Mental Health Services Come A Long Way
Health Minister Wyatt Creech today applauded the advances in treatment and care for those with serious mental illness.
The Minister was opening of new Forensic Psychiatry units at the Mason Clinic in Auckland.
"The days of locking up those with mental illness in large institutions and throwing away the key are over," Health Minister Wyatt Creech said today.
"The opening of the units is very timely, just days after a very successful Mental Health Awareness Week, and days after the Government passed new Mental Health legislation.
"It signals a fresh start to services provided for some of our people with the most serious mental illnesses replacing those at the National Secure Unit – Wai O Hine which closes at the end of the month.
"Clinical and treatment approaches have changed dramatically since 40 years ago when we decided as a country to establish a national high dependence security facility for patients with mental health illnesses.
"Our forensic services have an international reputation – that is a credit to all those involved in making the services work well for those who need them.
"We made further steps forward just a week ago with the passing of the Mental Health (Compulsory Assessment Treatment) Amendment Bill.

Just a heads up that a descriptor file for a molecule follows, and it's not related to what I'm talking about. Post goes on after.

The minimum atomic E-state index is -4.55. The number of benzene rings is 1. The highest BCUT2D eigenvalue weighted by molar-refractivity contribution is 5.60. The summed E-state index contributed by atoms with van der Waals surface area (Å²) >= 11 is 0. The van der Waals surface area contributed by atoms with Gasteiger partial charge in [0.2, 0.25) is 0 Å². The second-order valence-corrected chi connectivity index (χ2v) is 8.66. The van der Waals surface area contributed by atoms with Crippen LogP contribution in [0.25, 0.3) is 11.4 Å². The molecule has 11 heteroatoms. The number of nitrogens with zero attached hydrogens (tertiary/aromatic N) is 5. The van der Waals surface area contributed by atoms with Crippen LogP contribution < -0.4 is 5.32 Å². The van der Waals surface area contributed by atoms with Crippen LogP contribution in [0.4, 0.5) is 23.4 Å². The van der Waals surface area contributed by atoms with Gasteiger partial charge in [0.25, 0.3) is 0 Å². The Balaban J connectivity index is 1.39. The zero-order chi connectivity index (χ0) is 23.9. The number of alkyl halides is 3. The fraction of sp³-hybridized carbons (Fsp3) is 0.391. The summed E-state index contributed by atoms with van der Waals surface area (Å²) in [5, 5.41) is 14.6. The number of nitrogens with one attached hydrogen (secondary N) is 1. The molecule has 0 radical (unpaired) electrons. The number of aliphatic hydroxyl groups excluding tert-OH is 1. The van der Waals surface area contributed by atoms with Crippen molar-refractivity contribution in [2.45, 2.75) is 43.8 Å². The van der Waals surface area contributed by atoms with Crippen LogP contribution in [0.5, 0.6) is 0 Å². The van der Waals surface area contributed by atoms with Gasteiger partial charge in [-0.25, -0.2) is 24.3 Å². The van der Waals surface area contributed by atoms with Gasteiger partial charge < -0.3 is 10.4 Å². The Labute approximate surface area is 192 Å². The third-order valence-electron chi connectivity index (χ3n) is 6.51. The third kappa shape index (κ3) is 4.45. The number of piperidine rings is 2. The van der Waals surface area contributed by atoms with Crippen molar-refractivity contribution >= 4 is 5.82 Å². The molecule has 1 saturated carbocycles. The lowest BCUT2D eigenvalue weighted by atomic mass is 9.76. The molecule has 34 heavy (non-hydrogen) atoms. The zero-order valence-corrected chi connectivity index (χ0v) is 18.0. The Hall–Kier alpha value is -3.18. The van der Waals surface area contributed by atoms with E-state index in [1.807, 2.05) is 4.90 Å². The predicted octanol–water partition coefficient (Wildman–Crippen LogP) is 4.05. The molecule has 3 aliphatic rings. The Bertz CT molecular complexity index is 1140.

"It gives greater recognition to the rights of families of victims of serious crimes where they are committed by individuals with serious mental illness.
"It allows for greater family and whanau involvement in assessing and treating patients, for anyone concerned about a person's mental health to request an assessment (rather than restricting this to caregivers as at present) and also gives responbile clinicians more flexibility in treating people in the community or in hospital.
"We always knew that the original Act would need some fine-tuning because it was such ground-breaking legislation. We will continue to monitor the way it works as part of our commitment to better mental health for New Zealanders."
The Mental Health (Compulsory Assessment Treatment) Amendment Bill, means victims and their families will be notified of significant changes in the treatment or status of the psychiatric patient receiving compulsory care as a result of the crime.
"In practice it will mean that victims and families will be notified when patients escape, are about to be discharged or have long leave granted (months rather than weeks)."